Another stumbling blockon the road to cooperation is the patchy and insufficiently implemented, complex legal framework covering the subject of nuclear cooperation. Foreign nuclear vendors investing in India are vulnerable to the local government’s predation and the central government’s arbitrary measures which can inhibit their profitability and threaten their businesses at large. Liability is a major source of concern for potential nuclear investors in India, and all that these companies have for assurance is a single clause in contracts that they’ve signed with the Nuclear Power Corporation of India. In this respect, Modi’s government needs to insulate foreign investors from intrusions if it wishes to develop the country’s prospects for foreign direct investment and nuclear cooperation in particular.

Security cooperation

Washington has long been pushing Japan to tolerate nuclear tests by India, despite the fact that itis not a party to the Non-Proliferation Treaty (NPT), in a bid to establish acounterweight in Asia that it can rely on in the face ofa rising China. A bloc of nuclear allies surrounding China, cooperating in various defense-related fields, possibly including nuclear energy, is perceived in both Washington and Tokyo as themain pillar of a hedging policy against China in the region. It is also in this vein that Abe wants to develop the Quadrilateral Security Dialogue between Japan, India, the U.S., and Australia.

Both New Delhi and Tokyo are of the opinion that defense cooperation and arms deals constitute a promising field in which their countries can conclude lucrative deals and develop the mutual trust which will cement a long-term partnership. And thanks to Japanese PM Abe’s recent lifting of the self-imposed ban on Japanese arms sales, Japanese production of military equipment ready for export is flourishing. The selling of navy-related items such as amphibious vehicles, maritime reconnaissance and rescue planes, and submarines, which are produced byJapan and demanded by India,bears the potential to boost bilateral relations and pave the way for further security cooperation.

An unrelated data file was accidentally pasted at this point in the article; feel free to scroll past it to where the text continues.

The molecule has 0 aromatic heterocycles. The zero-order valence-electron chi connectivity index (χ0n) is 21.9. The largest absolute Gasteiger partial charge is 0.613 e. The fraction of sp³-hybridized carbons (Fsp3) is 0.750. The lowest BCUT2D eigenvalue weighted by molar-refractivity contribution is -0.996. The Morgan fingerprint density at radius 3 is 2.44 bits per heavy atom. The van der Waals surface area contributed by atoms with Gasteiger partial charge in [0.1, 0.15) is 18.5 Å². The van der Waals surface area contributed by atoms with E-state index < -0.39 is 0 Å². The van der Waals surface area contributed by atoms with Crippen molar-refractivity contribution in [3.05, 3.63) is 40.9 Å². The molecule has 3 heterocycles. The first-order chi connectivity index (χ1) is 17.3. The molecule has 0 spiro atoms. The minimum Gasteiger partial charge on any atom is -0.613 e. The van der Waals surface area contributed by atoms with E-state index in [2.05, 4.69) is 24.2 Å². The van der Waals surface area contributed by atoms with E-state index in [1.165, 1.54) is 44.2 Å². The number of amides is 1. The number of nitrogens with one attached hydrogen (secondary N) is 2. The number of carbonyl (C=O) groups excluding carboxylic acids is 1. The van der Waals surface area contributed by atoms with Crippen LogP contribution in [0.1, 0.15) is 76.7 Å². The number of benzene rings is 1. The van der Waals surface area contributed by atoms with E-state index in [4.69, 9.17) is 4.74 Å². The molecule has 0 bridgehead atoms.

It is a fact that at this juncture, India seems unwilling to, and incapableof involving itself in a macro-scale security cooperationindirectly targeting a country as large and strong as China right next-door. Nevertheless, India is disturbed by China’s alliance with its arch-rival Pakistan, its extensive claims in the South China Sea, its naval ports popping up all over the maritime region surrounding the Indian Ocean, also known as the ‘ring of pearls’,and the decades-old border dispute between the Indian state of Arunachal Pradesh and China’s Tibet Autonomous Region. Therefore rising competition between the two, especially over the maritime region surrounding Southeast Asia, can compel India under Modi to adopt a more rigid stance in the years to come.